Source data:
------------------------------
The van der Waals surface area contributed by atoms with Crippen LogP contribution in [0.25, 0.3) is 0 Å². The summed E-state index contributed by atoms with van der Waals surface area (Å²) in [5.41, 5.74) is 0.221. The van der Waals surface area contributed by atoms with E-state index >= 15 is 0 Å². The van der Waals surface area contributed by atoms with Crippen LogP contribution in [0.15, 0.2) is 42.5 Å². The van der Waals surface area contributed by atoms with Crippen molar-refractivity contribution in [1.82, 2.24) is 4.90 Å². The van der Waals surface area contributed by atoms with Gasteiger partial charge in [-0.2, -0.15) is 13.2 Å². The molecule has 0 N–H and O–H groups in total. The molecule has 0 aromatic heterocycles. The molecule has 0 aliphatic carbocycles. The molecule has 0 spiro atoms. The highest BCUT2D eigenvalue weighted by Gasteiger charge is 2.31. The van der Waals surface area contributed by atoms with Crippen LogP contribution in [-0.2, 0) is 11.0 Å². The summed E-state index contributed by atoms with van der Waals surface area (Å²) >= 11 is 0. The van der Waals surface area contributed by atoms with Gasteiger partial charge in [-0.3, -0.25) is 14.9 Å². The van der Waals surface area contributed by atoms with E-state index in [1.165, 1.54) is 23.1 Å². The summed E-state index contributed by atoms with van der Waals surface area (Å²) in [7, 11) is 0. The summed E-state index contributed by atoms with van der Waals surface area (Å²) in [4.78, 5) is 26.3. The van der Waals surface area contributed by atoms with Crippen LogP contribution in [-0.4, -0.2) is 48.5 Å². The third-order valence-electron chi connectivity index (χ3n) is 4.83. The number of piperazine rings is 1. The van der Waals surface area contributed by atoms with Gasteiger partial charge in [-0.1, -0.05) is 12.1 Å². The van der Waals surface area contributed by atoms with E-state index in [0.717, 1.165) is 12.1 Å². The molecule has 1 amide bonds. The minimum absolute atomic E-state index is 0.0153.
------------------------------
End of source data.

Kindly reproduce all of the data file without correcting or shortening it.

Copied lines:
The van der Waals surface area contributed by atoms with Crippen LogP contribution in [0.25, 0.3) is 0 Å². The summed E-state index contributed by atoms with van der Waals surface area (Å²) in [5.41, 5.74) is 0.221. The van der Waals surface area contributed by atoms with E-state index >= 15 is 0 Å². The van der Waals surface area contributed by atoms with Crippen LogP contribution in [0.15, 0.2) is 42.5 Å². The van der Waals surface area contributed by atoms with Crippen molar-refractivity contribution in [1.82, 2.24) is 4.90 Å². The van der Waals surface area contributed by atoms with Gasteiger partial charge in [-0.2, -0.15) is 13.2 Å². The molecule has 0 N–H and O–H groups in total. The molecule has 0 aromatic heterocycles. The molecule has 0 aliphatic carbocycles. The molecule has 0 spiro atoms. The highest BCUT2D eigenvalue weighted by Gasteiger charge is 2.31. The van der Waals surface area contributed by atoms with Crippen LogP contribution in [-0.2, 0) is 11.0 Å². The summed E-state index contributed by atoms with van der Waals surface area (Å²) >= 11 is 0. The van der Waals surface area contributed by atoms with Gasteiger partial charge in [-0.3, -0.25) is 14.9 Å². The van der Waals surface area contributed by atoms with E-state index in [1.165, 1.54) is 23.1 Å². The summed E-state index contributed by atoms with van der Waals surface area (Å²) in [7, 11) is 0. The summed E-state index contributed by atoms with van der Waals surface area (Å²) in [4.78, 5) is 26.3. The van der Waals surface area contributed by atoms with Crippen LogP contribution in [-0.4, -0.2) is 48.5 Å². The third-order valence-electron chi connectivity index (χ3n) is 4.83. The number of piperazine rings is 1. The van der Waals surface area contributed by atoms with Gasteiger partial charge in [-0.1, -0.05) is 12.1 Å². The van der Waals surface area contributed by atoms with E-state index in [0.717, 1.165) is 12.1 Å². The molecule has 1 amide bonds. The minimum absolute atomic E-state index is 0.0153.